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Superfund Program Implements the Recovery Act

Wyckoff-Eagle Harbor

Bainbridge Island, Washington

Site Description
The site is located on the east side of Bainbridge Island, WA, in central Puget Sound. The site encompasses the former Wyckoff wood-treating facility (operated from 1903 to 1988), a former shipyard, and roughly 500 acres of contaminated Eagle Harbor sediments adjacent to these former facilities.  The site was contaminated with residue from the wood treating facility including creosote, pentachlorophenol (PCP) and various polycyclic aromatic hydrocarbons (PAHs).  The shipyard contributed organic compounds and heavy metals to the Eagle Harbor sediments, notably mercury, lead, zinc and copper.   PAHs, PCP and heavy metals have been found in ground water, soils, and sediments at concentrations that may threaten human health and the environment.

Cleanup Activities to Date
EPA added the site to the National Priorities List in 1987.  To address this large site, EPA divided it into four parts called operable units (OUs): East Harbor (subtidal and intertidal sediments); West Harbor (sediments and the uplands of the former shipyard, currently the Washington State Ferries Facility); and the combined Soil and Ground water (the former Wyckoff facility’s subsurface soils and ground water aquifers).  At the soil and ground water OUs, EPA expects to implement a containment cleanup approach that includes a ground water extraction and treatment system, a sheet-pile wall and a cap.  To date, the ground water extraction and treatment plant has been constructed and an interim sheet-pile wall is in place.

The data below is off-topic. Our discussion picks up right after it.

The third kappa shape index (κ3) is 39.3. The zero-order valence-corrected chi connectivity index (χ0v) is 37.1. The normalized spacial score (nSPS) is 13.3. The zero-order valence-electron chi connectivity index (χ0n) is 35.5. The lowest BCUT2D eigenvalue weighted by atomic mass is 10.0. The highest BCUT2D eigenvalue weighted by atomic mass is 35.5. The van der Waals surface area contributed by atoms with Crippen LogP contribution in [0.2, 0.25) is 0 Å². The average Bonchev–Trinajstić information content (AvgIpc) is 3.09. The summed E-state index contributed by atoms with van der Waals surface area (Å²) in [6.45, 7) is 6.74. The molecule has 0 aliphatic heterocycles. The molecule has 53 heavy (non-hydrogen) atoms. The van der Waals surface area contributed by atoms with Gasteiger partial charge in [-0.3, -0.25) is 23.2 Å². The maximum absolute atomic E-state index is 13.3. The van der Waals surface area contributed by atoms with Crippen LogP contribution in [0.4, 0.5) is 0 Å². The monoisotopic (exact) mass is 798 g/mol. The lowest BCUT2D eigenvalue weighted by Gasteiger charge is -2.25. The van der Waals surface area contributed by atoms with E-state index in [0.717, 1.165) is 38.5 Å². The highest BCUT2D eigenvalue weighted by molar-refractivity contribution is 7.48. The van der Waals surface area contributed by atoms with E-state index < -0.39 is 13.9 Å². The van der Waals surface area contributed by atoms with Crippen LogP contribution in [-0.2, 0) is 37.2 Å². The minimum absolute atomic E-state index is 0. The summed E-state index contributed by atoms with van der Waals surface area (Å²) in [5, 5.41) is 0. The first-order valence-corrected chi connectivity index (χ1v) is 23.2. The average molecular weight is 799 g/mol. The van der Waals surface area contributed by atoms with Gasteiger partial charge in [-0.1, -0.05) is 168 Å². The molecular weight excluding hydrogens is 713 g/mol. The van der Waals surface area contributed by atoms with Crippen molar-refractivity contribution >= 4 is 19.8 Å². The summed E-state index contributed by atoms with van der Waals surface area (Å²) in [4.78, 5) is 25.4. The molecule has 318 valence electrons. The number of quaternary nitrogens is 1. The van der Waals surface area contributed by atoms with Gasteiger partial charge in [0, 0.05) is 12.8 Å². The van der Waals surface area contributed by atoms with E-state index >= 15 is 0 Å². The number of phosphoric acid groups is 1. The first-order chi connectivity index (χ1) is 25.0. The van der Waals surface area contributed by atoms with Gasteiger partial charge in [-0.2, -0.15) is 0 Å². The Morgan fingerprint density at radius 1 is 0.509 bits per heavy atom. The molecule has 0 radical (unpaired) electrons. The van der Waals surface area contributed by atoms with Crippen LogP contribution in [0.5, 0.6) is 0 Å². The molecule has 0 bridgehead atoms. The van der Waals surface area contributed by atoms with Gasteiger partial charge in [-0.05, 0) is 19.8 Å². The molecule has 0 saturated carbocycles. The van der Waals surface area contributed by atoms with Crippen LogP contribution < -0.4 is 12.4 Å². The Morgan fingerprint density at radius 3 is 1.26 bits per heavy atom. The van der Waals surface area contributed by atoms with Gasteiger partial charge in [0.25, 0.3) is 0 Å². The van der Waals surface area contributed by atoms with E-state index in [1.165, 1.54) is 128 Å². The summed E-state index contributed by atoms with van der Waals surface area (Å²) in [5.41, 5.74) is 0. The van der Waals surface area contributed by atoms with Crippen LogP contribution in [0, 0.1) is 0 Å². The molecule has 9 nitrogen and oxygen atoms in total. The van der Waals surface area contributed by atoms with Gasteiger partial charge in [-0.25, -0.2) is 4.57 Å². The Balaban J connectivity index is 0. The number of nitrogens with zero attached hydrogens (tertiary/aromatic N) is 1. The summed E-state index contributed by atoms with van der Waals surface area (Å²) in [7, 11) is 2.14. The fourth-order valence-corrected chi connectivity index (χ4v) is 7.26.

Recovery Act Project Activity
EPA will use the approximately $2.4 million in Recovery Act funds to provide continued funding to address soil and ground water cleanups. The Recovery Act funds will be used to upgrade and supplement existing ground water extraction wells and to install an additional one. The funds will also be used to demolish existing structures at the site so that the sheet-pile wall can be completed and the soil cap can be constructed. EPA projects that the entire containment remedy will be completed in five-to-seven years with assistance from the Recovery Act.

FY2011 highlights include:

  • Upgrades to the existing groundwater extraction system began April 2010 and are almost complete. The completed upgrades to the existing groundwater system include the installation of new extraction well pumps. In addition, ongoing well system upgrades include the installation of pressure transducers.
  • On-site demolition work at the site began in March 2011 and was completed in July 2011.
  • Demolition work completed at the site includes characterization of wastes on site, consolidation and removal of debris piles, clearing and grubbing of vegetation, cleaning out waste from all process equipment, disposal of waste, demolition and recycling of process equipment.
  • Approximately 90 to 95% of all work is complete at this time.

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